23/06/2022

Business Update – 22 June 2022

Welcome back to our Weekly Digest. Read on for the latest updates and some ideas to help us all move forward.

Raise interest rates even more, policymaker says

According to Bank of England policymaker Catherine Mann, the central bank should raise interest rates even more aggressively to shore up the weak pound.

China takes advantage of discounts on Russian oil

China is now the biggest importer of Russian oil despite weak demand for the product, as Moscow turns to Beijing amid international sanctions due to its invasion of Ukraine. This comes months after China and Russia declared their friendship “had no limits.”

5 ways US interest rate hikes will affect you

The BBC has compiled a list of ways that the recent interest rate hikes in America could affect you. It can be found here.

Rail walkouts expected to result in “total misery” for travellers

After last-ditch talks failed on Monday, the biggest rail strike in three decades is expected to go ahead. Further walkouts are expected on Thursday and Saturday.

World markets continue to fall amid recession fears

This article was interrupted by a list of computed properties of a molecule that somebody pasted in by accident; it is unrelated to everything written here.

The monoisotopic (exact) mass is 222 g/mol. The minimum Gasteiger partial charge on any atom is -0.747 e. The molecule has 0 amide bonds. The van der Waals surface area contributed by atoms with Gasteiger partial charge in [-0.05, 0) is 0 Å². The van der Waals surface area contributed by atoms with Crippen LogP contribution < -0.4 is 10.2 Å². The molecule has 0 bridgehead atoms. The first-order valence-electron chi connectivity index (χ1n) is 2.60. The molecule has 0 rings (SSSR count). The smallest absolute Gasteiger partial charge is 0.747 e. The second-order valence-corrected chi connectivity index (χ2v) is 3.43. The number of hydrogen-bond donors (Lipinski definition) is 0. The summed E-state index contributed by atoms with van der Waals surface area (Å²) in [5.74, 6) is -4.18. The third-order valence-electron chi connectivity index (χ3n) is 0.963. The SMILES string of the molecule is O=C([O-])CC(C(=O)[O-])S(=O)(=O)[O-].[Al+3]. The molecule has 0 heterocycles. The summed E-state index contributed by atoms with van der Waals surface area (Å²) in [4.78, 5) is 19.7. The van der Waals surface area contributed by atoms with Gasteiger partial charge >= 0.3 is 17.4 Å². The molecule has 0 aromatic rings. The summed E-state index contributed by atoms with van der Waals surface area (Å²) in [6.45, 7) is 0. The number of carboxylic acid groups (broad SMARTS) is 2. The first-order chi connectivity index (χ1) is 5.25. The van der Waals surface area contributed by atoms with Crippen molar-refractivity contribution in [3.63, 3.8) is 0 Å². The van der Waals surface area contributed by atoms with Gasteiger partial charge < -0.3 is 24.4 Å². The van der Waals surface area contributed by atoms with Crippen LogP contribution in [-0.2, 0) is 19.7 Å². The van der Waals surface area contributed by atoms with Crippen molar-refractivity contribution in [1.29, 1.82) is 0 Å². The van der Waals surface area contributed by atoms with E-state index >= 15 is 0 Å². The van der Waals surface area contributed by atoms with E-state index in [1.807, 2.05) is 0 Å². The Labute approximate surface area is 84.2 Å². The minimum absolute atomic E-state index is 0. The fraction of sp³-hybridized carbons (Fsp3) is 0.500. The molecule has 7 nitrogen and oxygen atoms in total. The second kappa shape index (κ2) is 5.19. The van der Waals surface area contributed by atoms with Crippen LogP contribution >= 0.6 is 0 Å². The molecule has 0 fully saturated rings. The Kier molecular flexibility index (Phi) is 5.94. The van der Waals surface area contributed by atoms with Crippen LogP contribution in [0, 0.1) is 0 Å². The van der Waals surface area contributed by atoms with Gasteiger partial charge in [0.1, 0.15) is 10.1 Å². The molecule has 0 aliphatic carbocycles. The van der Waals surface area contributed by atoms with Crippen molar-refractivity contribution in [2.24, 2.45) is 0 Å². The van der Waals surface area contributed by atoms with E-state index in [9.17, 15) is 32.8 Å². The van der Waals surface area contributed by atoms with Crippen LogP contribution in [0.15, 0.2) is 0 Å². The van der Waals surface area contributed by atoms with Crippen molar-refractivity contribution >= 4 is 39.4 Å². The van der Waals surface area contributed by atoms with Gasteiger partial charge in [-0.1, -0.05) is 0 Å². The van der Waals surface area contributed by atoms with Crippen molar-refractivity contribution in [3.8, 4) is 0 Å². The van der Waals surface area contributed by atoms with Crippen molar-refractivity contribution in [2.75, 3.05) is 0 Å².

Stock markets continued to plunge all over the world last week, as investors were spooked by the US Federal Reserve raising interest rates again.

New EU regulation aims to keep big tech accountable

Large tech companies, such as Google and Meta, are now subject to huge fines of up to 6% of their global turnover if they do not take real action on deepfakes and fake accounts.

Looming job action not unique to the UK

Rising inflation rates have led to a perfect storm of conditions set to heavily affect the travel sector across Europe this summer. Union-led demands for better pay and working conditions are set to disrupt the season continent-wide.

Mountain of luggage causing massive delays at Heathrow

The airport asked all airlines to cut 10% of their flights departing from terminals 2 and 3 on Monday, as it tries to get a handle on a giant backlog of luggage.

Bank of England scraps lending rule

A rule intended to make sure borrowers did not take on more debt than they could manage has been scrapped. The Bank of England maintains that other measures will play a stronger role in guarding against household debt.

MSE founder warns BNPL regulations are taking far too long

The government announced new rules around buy now, pay later schemes on Monday, but some warn that the measures are not strong enough.

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